weight with ease as we approached our assent of Tara Tama with the faint lightening of sunrise.

Crampons strapped on and ice axes ready we steady followed the snowy ridge avoiding the large rocks that we would detour or climb over. It took quite a lot of concentration in the more technical areas where with each step you had to be very sure. Learned some great snow craft tips on the way up and was able to practice then as we progressed. Perfecto!
Gradually the sun rose above the low cloud and lit up our mountainous surroundings. A breathtaking moment. Absolutely out of this world. The warm morning sun filtered through the clouds and there was not a breath of wind. It felt so remote and wild….

Traversing Tara Tama at sunrise
Traversing Tara Tama at sunrise

Onward to the summit we progressed up, down and around the not too technical ridge. Great for beginners. Reaching the summit at 10.00am the terrain flattened off and again 360 views of mountainous ranges were visible on the clear day that it was. We had all reached the summit safely! Woo it felt great! It had taking a lot of hard work but it was totally worth it. The reward cannot be put into words. The weather was perfect for a summit, we were very lucky.

The summit of Tara Tama
The summit of Tara Tama

However a successful ascent comes with a safe decent so after refuelling we traversed Tara Tama and went down the other side, practicing our down climbing and ice work. The snow had started to soften so we had to be careful with the more experienced in our team testing out some different routes before we proceeded, finding the safest way. We choose a grassy/ snow gut to decent down to the river below which was very direct and steep. Steep enough to do a complete summersault lol. Before we knew it we were back down at Dunn’s Creek with the unrelenting force of gushing water.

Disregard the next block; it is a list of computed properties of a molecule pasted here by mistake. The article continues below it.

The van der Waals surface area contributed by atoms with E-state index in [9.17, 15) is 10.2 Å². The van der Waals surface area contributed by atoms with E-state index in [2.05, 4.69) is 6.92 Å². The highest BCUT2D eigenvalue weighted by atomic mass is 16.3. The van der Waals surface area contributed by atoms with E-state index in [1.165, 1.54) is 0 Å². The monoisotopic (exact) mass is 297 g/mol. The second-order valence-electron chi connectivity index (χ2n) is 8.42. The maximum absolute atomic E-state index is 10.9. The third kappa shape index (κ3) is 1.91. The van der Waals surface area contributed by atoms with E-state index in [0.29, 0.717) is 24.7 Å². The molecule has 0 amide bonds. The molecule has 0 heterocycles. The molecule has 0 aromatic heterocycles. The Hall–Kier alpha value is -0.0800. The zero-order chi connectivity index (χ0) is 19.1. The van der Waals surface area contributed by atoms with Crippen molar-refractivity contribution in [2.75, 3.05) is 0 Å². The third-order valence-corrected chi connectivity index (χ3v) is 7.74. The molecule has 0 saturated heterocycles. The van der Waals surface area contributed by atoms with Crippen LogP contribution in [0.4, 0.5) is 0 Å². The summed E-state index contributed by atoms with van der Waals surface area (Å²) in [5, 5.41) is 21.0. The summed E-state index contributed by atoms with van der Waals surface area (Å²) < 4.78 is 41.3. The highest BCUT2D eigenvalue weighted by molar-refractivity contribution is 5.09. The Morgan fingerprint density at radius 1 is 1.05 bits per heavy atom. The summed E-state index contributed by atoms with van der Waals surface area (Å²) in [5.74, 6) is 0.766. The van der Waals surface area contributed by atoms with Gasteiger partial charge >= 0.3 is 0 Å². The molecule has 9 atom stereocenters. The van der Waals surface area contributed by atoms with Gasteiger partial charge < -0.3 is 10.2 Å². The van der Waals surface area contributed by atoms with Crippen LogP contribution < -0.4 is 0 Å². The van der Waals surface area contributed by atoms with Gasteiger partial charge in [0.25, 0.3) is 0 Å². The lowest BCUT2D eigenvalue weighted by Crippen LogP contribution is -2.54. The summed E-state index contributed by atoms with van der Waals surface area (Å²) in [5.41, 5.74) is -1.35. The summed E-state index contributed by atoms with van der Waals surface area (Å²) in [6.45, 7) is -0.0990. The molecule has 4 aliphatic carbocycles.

Descending Tara Tama
Descending Tara Tama

Rehydrating, and saying goodbye to the Tara Tama range we approached Dunn’s Hut around 2.00pm. Looking at the maps we realised we had a good 17km to go. With some of Phills ginger nut cookies we were off. We quickly made tracks following the Dunn Creek out to the Taipo river reducing our time. The high river levels sent Hamish swimming and Philipp taking a slip in the freezing white water brrrrrr!! A lack of sleep was defiantly taking its toll with vision becoming blurry and food supplies running low.

Tara 6We kept moving at a good pace crossing the Taipo river on an awesome cableway before bypassing Dillion’s hut. At one point the track became very difficult to find once it had gotten dark however with some help from local West Coast hunters we made it back to the car at 9pm. We had managed a 14 hour day and were still standing, oh yea!! Great fitness endurance training. Thanks Hamish for driving almost 3 hours and staying awake! The rest of us didn’t.

The trip was an amazing chance to explore remote Rough West Coast terrain. We were faced with many challenges which make it that much more exciting and rewarding. One for the coolest things about tramping I love is how primitive life becomes. Everything is simple, eat, sleep, move and take in everything around us.

Living in the moment! Big thanks to Alastair for organising the awesome trip. Bring on more Wild West Coast
Adventures…….
Here is a link to a mean video Alastair has created of our trip,

One thought on “Tara Tama Traverse

  1. I’m really enjoying all the trogs but the video linked to this especially stirred memories for me. Wish we had had GoPros back in the late 60s and early 70s when I was doing trips like this with the CUTC and the CMC! Thanks to all who take the time to document their trips.